Tuesday, December 23, 2008

an evening with Al Farrow

Al Farrow (left) and me

In October, I had the privilege of hearing Al Farrow speak at the Corcoran, along the Shepard Fairey.

Al has been a sculptor for many years and has explored a number of themes, but the evening's talk focused on his "Reliquary" series, which was one-third of a 3-man show at Irvine Contemporary in October/November (along with Fairey and Paul Miller aka DJ Spooky) called "Regime Change".

Al's "Reliquary" pieces are powerful statements on the historical link between organized religion and war. The sculptures, which weigh hundreds of pounds each, are fashioned mostly from guns, bullets, artillery shells and human bone. Assembled into architectural models of cathedrals, synagogues and mosques, they evoke strong feelings of violence and death, modern warfare and ancient crusades, evil and reverence. They're creepy and beautiful. His passion for the subject was evident in his talk, but the evening wasn't entirely somber; he also offered funny tales about buying guns and ammo, which he found shockingly easy to do.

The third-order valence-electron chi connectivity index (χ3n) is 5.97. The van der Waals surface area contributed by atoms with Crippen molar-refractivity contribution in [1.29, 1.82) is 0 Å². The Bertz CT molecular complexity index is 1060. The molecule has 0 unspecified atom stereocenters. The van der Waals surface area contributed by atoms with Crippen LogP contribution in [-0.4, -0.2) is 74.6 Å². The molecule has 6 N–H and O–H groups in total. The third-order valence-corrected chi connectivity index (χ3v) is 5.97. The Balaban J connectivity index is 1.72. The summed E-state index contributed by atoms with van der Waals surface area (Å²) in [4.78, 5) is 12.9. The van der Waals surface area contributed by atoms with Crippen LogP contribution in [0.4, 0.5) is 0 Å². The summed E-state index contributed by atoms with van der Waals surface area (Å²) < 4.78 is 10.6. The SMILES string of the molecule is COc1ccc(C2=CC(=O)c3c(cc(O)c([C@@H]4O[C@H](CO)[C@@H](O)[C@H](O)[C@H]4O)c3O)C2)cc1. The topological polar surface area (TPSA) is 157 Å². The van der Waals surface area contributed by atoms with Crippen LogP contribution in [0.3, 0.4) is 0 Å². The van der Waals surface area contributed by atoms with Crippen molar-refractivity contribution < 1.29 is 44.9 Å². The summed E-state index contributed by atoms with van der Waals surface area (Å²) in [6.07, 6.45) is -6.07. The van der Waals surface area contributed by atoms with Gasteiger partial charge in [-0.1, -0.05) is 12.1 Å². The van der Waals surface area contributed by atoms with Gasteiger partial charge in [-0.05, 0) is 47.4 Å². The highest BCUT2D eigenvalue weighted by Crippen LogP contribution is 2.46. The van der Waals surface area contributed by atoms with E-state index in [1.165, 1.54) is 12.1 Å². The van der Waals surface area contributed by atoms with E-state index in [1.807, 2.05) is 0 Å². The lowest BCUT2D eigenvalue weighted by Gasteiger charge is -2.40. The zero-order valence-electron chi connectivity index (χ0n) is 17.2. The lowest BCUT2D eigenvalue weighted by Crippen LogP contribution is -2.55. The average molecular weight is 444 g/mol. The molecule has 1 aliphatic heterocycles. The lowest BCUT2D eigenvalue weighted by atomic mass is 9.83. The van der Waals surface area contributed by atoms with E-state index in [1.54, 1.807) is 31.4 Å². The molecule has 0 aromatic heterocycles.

It was great to meet him afterward and discuss our similar views on art and politics, a conversation that could have gone on, but was cut short by other commitments. Thanks, Al, for an evening of insight and entertainment. And inspiration.

Above: a sample of Al Farrow's work.

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